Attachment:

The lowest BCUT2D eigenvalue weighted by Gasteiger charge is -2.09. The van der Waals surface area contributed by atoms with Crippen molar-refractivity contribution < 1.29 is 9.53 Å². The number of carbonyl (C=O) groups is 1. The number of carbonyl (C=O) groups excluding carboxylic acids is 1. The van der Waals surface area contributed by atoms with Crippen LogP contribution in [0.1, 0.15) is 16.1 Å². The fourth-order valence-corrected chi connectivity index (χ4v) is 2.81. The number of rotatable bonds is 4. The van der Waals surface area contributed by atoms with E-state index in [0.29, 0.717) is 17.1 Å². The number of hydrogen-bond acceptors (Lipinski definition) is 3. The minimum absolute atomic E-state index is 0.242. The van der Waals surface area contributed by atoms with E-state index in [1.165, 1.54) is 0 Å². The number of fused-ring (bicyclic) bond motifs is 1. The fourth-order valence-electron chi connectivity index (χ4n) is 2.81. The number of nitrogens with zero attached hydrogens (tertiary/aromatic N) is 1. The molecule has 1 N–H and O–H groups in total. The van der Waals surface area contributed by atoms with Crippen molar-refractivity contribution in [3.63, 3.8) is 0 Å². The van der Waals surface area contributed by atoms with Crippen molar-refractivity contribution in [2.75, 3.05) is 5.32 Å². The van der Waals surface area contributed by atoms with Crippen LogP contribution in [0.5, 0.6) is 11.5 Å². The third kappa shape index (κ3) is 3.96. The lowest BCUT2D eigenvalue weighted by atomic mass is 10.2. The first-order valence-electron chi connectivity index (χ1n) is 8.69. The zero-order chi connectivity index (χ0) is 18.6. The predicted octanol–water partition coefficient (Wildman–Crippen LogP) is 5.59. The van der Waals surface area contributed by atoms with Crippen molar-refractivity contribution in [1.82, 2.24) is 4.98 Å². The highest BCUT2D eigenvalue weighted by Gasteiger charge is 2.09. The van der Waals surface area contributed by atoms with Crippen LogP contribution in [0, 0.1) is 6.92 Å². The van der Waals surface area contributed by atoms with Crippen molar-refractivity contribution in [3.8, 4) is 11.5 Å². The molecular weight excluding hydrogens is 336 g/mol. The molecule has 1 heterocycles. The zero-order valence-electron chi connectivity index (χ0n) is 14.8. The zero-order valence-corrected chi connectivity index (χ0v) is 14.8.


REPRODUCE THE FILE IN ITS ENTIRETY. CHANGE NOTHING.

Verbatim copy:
The lowest BCUT2D eigenvalue weighted by Gasteiger charge is -2.09. The van der Waals surface area contributed by atoms with Crippen molar-refractivity contribution < 1.29 is 9.53 Å². The number of carbonyl (C=O) groups is 1. The number of carbonyl (C=O) groups excluding carboxylic acids is 1. The van der Waals surface area contributed by atoms with Crippen LogP contribution in [0.1, 0.15) is 16.1 Å². The fourth-order valence-corrected chi connectivity index (χ4v) is 2.81. The number of rotatable bonds is 4. The van der Waals surface area contributed by atoms with E-state index in [0.29, 0.717) is 17.1 Å². The number of hydrogen-bond acceptors (Lipinski definition) is 3. The minimum absolute atomic E-state index is 0.242. The van der Waals surface area contributed by atoms with E-state index in [1.165, 1.54) is 0 Å². The number of fused-ring (bicyclic) bond motifs is 1. The fourth-order valence-electron chi connectivity index (χ4n) is 2.81. The number of nitrogens with zero attached hydrogens (tertiary/aromatic N) is 1. The molecule has 1 N–H and O–H groups in total. The van der Waals surface area contributed by atoms with Crippen molar-refractivity contribution in [3.63, 3.8) is 0 Å². The van der Waals surface area contributed by atoms with Crippen molar-refractivity contribution in [2.75, 3.05) is 5.32 Å². The van der Waals surface area contributed by atoms with Crippen LogP contribution in [0.5, 0.6) is 11.5 Å². The third kappa shape index (κ3) is 3.96. The lowest BCUT2D eigenvalue weighted by atomic mass is 10.2. The first-order valence-electron chi connectivity index (χ1n) is 8.69. The zero-order chi connectivity index (χ0) is 18.6. The predicted octanol–water partition coefficient (Wildman–Crippen LogP) is 5.59. The van der Waals surface area contributed by atoms with Crippen molar-refractivity contribution in [1.82, 2.24) is 4.98 Å². The highest BCUT2D eigenvalue weighted by Gasteiger charge is 2.09. The van der Waals surface area contributed by atoms with Crippen LogP contribution in [0, 0.1) is 6.92 Å². The van der Waals surface area contributed by atoms with Crippen molar-refractivity contribution in [3.8, 4) is 11.5 Å². The molecular weight excluding hydrogens is 336 g/mol. The molecule has 1 heterocycles. The zero-order valence-electron chi connectivity index (χ0n) is 14.8. The zero-order valence-corrected chi connectivity index (χ0v) is 14.8.